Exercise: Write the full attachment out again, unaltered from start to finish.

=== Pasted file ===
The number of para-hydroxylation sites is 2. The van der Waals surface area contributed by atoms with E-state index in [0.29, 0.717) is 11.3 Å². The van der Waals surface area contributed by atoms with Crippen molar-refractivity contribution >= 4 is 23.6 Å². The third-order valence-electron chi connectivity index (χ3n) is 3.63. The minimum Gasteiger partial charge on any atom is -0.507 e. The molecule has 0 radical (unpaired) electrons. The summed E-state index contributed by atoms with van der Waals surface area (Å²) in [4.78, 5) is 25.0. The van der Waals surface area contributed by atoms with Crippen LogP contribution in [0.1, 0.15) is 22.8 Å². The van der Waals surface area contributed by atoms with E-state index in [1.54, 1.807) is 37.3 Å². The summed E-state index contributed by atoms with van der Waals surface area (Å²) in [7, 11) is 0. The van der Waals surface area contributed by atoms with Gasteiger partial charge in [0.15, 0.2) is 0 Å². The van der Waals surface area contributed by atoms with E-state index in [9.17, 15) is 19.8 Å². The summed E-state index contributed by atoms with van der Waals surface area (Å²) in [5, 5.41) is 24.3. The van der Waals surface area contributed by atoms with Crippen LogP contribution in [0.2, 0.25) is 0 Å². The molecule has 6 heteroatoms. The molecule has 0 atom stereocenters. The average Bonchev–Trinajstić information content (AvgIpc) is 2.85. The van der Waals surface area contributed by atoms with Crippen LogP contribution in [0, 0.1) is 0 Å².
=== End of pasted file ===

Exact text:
The number of para-hydroxylation sites is 2. The van der Waals surface area contributed by atoms with E-state index in [0.29, 0.717) is 11.3 Å². The van der Waals surface area contributed by atoms with Crippen molar-refractivity contribution >= 4 is 23.6 Å². The third-order valence-electron chi connectivity index (χ3n) is 3.63. The minimum Gasteiger partial charge on any atom is -0.507 e. The molecule has 0 radical (unpaired) electrons. The summed E-state index contributed by atoms with van der Waals surface area (Å²) in [4.78, 5) is 25.0. The van der Waals surface area contributed by atoms with Crippen LogP contribution in [0.1, 0.15) is 22.8 Å². The van der Waals surface area contributed by atoms with E-state index in [1.54, 1.807) is 37.3 Å². The summed E-state index contributed by atoms with van der Waals surface area (Å²) in [7, 11) is 0. The van der Waals surface area contributed by atoms with Gasteiger partial charge in [0.15, 0.2) is 0 Å². The van der Waals surface area contributed by atoms with E-state index in [9.17, 15) is 19.8 Å². The summed E-state index contributed by atoms with van der Waals surface area (Å²) in [5, 5.41) is 24.3. The van der Waals surface area contributed by atoms with Crippen LogP contribution in [0.2, 0.25) is 0 Å². The molecule has 6 heteroatoms. The molecule has 0 atom stereocenters. The average Bonchev–Trinajstić information content (AvgIpc) is 2.85. The van der Waals surface area contributed by atoms with Crippen LogP contribution in [0, 0.1) is 0 Å².